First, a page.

FLOWERY BRANCH, Ga. — Cornerback Robert Alford was too good for the Falcons to pass up in the second round of the NFL draft on Friday night, even though Atlanta also selected a cornerback in the first round.
Alford, from Southeastern Louisiana, joined Washington’s Desmond Trufant in an unusual first two days for the Falcons’ draft: two picks and two cornerbacks.
Falcons general manager Thomas Dimitroff said there was an urgent need to add more than one cornerback after the team released Dunta Robinson and had Brent Grimes and Chris Owens leave as free agents. When Alford fell to the Falcons’ selection late in the second round, Dimitroff said his decision was easier.
“As much as we have other needs on our team, we thought it was the best interests of our team, not only today but in years to come here, that we continued to fortify this secondary,” Dimitroff said. “We lost three this year and we think it’s very, very important to make sure we’re solid with our secondary going forward.”
The Falcons traded up in the first round on Thursday night to make Trufant the No. 22 pick overall. Atlanta sent St. Louis its third-round pick as part of the trade, leaving the Falcons with only one selection on Friday night.
Alford said he didn’t expect Atlanta would take another cornerback with its second pick.
“To tell you the truth, I didn’t think they were going to draft another cornerback, but I’m glad to be here,” Alford said in a telephone interview. “I want to battle just like any other player on the field. I’m coming in and I’m just going to compete for a starting spot.”
Alford impressed scouts at the Senior Bowl after recording 10 interceptions, including four in the 2012 season, at Southeastern Louisiana. Alford also returned punts and kickoffs in 2012, taking advantage of his 4.39 speed in the 40-yard dash.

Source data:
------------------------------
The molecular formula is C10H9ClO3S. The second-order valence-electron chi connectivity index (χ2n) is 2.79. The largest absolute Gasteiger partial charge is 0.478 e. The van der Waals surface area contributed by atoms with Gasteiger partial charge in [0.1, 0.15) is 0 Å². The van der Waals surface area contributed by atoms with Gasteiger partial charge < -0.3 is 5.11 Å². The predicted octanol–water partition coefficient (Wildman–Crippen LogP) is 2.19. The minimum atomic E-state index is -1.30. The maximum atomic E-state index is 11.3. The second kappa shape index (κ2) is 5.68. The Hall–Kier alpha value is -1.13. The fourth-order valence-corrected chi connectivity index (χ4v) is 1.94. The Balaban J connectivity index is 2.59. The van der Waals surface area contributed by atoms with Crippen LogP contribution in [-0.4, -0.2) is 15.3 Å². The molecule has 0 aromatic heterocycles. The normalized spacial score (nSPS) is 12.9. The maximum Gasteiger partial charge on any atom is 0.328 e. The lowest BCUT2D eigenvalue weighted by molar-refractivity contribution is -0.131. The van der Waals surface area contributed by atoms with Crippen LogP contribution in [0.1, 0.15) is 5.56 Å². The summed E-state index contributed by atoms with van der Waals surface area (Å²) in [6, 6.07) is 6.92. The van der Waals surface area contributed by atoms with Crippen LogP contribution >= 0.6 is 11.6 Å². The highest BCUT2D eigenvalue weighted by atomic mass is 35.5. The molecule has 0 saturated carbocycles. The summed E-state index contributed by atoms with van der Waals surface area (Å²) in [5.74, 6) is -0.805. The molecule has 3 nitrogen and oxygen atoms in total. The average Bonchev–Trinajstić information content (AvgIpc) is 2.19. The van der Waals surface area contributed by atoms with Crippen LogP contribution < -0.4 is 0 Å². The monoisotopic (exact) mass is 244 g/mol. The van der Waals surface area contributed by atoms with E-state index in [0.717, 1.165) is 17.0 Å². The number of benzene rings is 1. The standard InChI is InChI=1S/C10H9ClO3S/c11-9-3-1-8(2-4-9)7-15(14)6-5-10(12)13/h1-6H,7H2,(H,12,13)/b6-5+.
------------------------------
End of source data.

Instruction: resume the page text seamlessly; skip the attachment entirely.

The Senior Bowl was Alford’s chance to prove he could compete with major college players. Dimitroff was convinced.
“What I was really, really impressed by was he came in there and his eyes weren’t wide from fear or worry,” Dimitroff said. “They were wide because he was fired up to show everyone that he could hang with anyone in that Senior Bowl and he did a fantastic job there. He was knocking balls down. He was running on everyone’s hips.”
Each of the Falcons’ draft picks have older brothers who played in the NFL.
Alford’s older brother, Fred Booker, played cornerback for the New Orleans Saints in 2005.
Trufant has two older brothers with NFL experience. Marcus Trufant is a free agent after playing 10 years with Seattle. Isaiah Trufant played in nine games with one start for the New York Jets in 2012.
Dimitroff said Alford (5-10, 188) may be the Falcons’ fastest player. He ran the 40-yard dash in 4.39 seconds in the NFL combine.
“He has this catch-up speed that in my mind is not matched by many in this draft,” Dimitroff said. “He has the ball skills to get up and battle and he is a feisty football player. Like Desmond Trufant, both of these guys are coming in here with a feisty way about them that we are very intrigued by.”
In order to move up in the first round and draft Trufant, Atlanta gave St. Louis the No. 30 pick and third- and sixth-round selections. The Falcons also obtained a 2015 seventh-round pick from the Rams.
Atlanta will have eight picks on Saturday, including two fourth-round picks and four seventh-round picks.
Dimitroff said the Falcons may look for more defensive help on Saturday.
“I know there will be questions about the defensive front,” he said. “That’s something we will continue to monitor as well.”
The Falcons signed two notable free agents before the draft, running back Steven Jackson and defensive end Osi Umenyiora. They also re-signed left tackle Sam Baker and safety William Moore.
Still, the team had significant needs entering the draft after cutting defensive end John Abraham, running back Michael Turner, offensive tackle Tyson Clabo and Robinson. Also, longtime starting center Todd McClure retired.